Our digital hyperactivity produces 2.5 exabytes of data every day – the storage space needed for that much information is the equivalent of 150 million iPhones. And that amount will only increase with the proliferation of more types of connected devices.
Organizations of all sizes are no strangers to big data, but many were unprepared for its ever-increasing volume, variety, and velocity. Most business technology is optimized for an earlier age when consumers didn’t generate nearly as much information at the pace they do today, and few devices were connected the way they are now.
As CMOs build out more data-driven marketing teams to contend with this ongoing data onslaught, they also need to consider how to evolve their data management architecture. That architecture needs to support the data analyses and real-time decisioning required to meet the demands of today’s always-on consumer.
There are three main questions CMOs should be asking about their data management architecture:
Is It Fast?
The requisite speed of a data management architecture depends on the organization’s data needs. Transactional systems, for example, move at a slower pace, so using a traditional database will usually suffice. Systems of customer engagement, however, should move in real time to account for constantly changing customer interactions and expectations.
Another reason for an agile data management architecture: speed to market. Faster access and processing will allow marketers to potentially get ahead of the competition, react swiftly to trends, and respond quickly to customer actions. This responsiveness to market changes can build a competitive advantage.
CMOs should look for no-code environments that democratize data access – providing faster access for data analysts, as well as easy access for business users. This allows anyone in the organization to ask the questions they want and get the information they need without learning a coding language or attending time-consuming training just to learn a system’s functionality.
Does It Scale?
Systems unable to keep pace with the ballooning volume of data are becoming a business bottleneck. The optimal data management architecture must be able to ingest and process billions of records, or the system is a short-term Band-Aid rather than a long-term investment.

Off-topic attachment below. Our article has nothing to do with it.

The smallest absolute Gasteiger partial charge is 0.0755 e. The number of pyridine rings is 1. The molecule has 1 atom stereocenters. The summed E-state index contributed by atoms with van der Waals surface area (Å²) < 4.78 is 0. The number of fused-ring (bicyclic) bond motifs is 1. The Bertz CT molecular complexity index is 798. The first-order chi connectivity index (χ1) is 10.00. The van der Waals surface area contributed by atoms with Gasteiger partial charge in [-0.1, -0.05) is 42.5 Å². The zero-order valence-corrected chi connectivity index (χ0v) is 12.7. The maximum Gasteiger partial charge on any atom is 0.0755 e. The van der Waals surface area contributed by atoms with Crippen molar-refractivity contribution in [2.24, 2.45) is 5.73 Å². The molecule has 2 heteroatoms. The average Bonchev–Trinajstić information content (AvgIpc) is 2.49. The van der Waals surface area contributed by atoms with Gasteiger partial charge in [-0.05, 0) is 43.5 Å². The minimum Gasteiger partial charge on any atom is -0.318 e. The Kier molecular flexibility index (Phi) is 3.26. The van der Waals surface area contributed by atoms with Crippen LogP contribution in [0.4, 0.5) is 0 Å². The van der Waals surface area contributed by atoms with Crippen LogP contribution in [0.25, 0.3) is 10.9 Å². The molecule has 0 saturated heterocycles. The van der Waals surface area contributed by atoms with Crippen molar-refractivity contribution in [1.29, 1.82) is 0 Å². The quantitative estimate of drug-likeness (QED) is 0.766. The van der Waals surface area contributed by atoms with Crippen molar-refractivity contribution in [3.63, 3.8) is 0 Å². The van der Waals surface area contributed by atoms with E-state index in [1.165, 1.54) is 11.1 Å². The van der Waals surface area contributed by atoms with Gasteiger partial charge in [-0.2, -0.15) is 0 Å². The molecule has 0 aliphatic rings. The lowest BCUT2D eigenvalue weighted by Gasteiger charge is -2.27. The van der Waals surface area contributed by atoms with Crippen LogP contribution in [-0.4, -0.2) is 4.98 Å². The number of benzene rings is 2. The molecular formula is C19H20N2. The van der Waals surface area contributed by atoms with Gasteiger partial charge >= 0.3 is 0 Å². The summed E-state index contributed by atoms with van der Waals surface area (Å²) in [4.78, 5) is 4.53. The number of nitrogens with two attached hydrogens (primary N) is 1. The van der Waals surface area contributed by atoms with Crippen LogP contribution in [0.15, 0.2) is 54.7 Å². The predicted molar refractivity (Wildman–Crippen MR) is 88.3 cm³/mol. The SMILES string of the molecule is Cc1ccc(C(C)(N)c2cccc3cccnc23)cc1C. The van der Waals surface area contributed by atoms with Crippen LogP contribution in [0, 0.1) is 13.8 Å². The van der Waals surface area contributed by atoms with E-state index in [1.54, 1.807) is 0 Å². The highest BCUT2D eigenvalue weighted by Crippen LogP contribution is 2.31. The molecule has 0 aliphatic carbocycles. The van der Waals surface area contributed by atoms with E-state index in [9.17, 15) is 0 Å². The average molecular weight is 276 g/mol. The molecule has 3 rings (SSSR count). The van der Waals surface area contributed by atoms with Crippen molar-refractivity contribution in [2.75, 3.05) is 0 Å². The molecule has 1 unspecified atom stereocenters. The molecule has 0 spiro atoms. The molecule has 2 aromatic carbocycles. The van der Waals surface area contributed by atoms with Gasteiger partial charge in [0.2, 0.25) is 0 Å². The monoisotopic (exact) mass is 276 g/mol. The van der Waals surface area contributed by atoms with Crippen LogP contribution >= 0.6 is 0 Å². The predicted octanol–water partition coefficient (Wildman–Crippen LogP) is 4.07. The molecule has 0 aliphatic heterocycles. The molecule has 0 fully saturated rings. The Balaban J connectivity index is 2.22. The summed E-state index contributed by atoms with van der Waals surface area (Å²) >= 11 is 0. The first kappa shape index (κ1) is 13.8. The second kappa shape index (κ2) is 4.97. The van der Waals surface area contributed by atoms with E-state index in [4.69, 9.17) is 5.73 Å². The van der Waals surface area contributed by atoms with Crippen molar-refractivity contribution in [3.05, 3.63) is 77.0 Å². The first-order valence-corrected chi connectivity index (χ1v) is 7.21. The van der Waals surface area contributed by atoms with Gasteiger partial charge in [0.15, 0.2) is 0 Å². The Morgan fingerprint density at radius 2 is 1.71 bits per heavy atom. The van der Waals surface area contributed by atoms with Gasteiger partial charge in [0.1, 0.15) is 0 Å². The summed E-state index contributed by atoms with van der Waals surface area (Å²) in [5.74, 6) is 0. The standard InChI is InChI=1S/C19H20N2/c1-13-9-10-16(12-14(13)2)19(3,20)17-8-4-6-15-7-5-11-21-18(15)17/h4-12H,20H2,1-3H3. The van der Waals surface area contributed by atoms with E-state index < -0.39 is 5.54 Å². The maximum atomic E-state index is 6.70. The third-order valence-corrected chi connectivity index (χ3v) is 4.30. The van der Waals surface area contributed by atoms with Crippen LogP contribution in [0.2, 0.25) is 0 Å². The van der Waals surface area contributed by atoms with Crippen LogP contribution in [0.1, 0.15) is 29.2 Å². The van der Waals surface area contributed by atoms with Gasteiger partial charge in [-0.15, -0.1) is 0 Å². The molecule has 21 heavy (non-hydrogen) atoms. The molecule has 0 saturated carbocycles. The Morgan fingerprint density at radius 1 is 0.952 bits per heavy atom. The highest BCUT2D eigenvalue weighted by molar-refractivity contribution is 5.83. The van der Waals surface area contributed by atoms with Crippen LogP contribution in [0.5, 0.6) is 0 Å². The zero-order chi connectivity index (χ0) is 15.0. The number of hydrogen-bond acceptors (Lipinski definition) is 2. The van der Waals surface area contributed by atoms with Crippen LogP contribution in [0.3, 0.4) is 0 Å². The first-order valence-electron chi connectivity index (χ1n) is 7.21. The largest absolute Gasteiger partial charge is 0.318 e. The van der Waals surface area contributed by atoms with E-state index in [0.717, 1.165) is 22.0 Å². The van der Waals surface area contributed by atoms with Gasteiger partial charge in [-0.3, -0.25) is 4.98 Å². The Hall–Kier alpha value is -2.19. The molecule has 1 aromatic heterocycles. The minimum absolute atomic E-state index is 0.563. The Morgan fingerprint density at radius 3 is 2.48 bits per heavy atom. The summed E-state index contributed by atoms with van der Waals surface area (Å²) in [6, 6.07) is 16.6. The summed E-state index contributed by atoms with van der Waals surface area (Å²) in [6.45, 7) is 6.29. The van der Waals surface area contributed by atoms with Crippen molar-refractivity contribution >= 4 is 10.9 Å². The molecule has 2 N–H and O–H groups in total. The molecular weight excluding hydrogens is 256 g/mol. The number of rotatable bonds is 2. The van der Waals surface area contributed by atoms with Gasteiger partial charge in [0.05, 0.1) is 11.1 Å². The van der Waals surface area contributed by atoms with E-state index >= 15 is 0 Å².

Time to insight is one of the most valuable metrics CMOs can use as a guide to building out the right data management architecture. CMOs should look for systems that can handle parallel and distributed processes. This will dramatically reduce the time from data ingestion to insight – and, as noted above, speed is crucial today. Linear processing may be effective for smaller databases and longer-term needs, but distributed processes will only increase in importance as data volumes grow.
Can It Adapt?
The ideal data management architecture for today’s ever-changing data environment can handle a multitude of data types, including structured, semi-structured, and unstructured. It should also be adaptable enough to operate using a variety of storage options, such as a data lake or data warehouse. And, it should be flexible enough to handle all current and future types of business and consumer data – whether that data comes through a database or file, a transactional system, a social media platform, an IoT device, or any of the multitude of current data sources, as well as those yet to be imagined.
CMOs should look for systems that are flexible enough to evolve over time, as well as adaptable enough to remove friction from data access and management processes. The easier it is for marketers to access and use data, the more successfully they can engage and serve customers – effectively removing friction from their customers’ lives.
Speed, Scale, and Flexibility
Data-driven marketing requires a data management architecture that supports the extensive data analyses and real-time decisioning marketers need to meet their customers’ ever-rising and ever-changing expectations.
When an organization’s data management architecture is fast and flexible, its marketing is more relevant and responsive. And that’s exactly what it takes to engage and convert today’s distracted and demanding customers.